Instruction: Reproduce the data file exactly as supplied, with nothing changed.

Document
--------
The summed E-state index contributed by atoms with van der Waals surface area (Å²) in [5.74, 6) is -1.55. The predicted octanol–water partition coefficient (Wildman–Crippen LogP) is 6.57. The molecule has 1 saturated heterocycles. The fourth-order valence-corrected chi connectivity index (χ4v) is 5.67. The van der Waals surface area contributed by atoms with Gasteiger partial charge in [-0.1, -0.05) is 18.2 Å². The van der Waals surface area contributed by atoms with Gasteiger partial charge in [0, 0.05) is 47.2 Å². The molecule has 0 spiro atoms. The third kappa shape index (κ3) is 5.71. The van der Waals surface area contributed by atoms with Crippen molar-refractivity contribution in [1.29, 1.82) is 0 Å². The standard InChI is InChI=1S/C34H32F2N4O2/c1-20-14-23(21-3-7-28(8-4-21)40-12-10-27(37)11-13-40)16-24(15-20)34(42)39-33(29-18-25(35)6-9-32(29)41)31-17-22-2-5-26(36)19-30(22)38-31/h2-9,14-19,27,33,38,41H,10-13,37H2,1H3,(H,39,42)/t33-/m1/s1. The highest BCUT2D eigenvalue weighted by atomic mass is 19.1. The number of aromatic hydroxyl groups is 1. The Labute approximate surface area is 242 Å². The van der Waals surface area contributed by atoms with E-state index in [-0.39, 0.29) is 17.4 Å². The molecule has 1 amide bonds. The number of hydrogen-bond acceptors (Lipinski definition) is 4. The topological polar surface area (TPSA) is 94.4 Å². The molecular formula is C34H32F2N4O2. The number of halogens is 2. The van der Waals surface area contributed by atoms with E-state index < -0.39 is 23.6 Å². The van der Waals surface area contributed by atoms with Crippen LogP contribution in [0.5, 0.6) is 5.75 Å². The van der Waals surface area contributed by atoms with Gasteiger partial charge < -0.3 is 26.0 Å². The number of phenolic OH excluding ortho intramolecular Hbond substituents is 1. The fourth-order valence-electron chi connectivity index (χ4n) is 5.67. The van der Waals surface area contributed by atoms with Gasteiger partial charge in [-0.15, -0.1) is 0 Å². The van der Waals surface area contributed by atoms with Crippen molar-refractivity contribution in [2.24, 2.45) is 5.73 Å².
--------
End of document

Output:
The summed E-state index contributed by atoms with van der Waals surface area (Å²) in [5.74, 6) is -1.55. The predicted octanol–water partition coefficient (Wildman–Crippen LogP) is 6.57. The molecule has 1 saturated heterocycles. The fourth-order valence-corrected chi connectivity index (χ4v) is 5.67. The van der Waals surface area contributed by atoms with Gasteiger partial charge in [-0.1, -0.05) is 18.2 Å². The van der Waals surface area contributed by atoms with Gasteiger partial charge in [0, 0.05) is 47.2 Å². The molecule has 0 spiro atoms. The third kappa shape index (κ3) is 5.71. The van der Waals surface area contributed by atoms with Crippen molar-refractivity contribution in [1.29, 1.82) is 0 Å². The standard InChI is InChI=1S/C34H32F2N4O2/c1-20-14-23(21-3-7-28(8-4-21)40-12-10-27(37)11-13-40)16-24(15-20)34(42)39-33(29-18-25(35)6-9-32(29)41)31-17-22-2-5-26(36)19-30(22)38-31/h2-9,14-19,27,33,38,41H,10-13,37H2,1H3,(H,39,42)/t33-/m1/s1. The highest BCUT2D eigenvalue weighted by atomic mass is 19.1. The number of aromatic hydroxyl groups is 1. The Labute approximate surface area is 242 Å². The van der Waals surface area contributed by atoms with E-state index in [-0.39, 0.29) is 17.4 Å². The molecule has 1 amide bonds. The number of hydrogen-bond acceptors (Lipinski definition) is 4. The topological polar surface area (TPSA) is 94.4 Å². The molecular formula is C34H32F2N4O2. The number of halogens is 2. The van der Waals surface area contributed by atoms with E-state index < -0.39 is 23.6 Å². The van der Waals surface area contributed by atoms with Crippen LogP contribution in [0.5, 0.6) is 5.75 Å². The van der Waals surface area contributed by atoms with Gasteiger partial charge < -0.3 is 26.0 Å². The number of phenolic OH excluding ortho intramolecular Hbond substituents is 1. The fourth-order valence-electron chi connectivity index (χ4n) is 5.67. The van der Waals surface area contributed by atoms with Gasteiger partial charge in [-0.15, -0.1) is 0 Å². The van der Waals surface area contributed by atoms with Crippen molar-refractivity contribution in [2.24, 2.45) is 5.73 Å².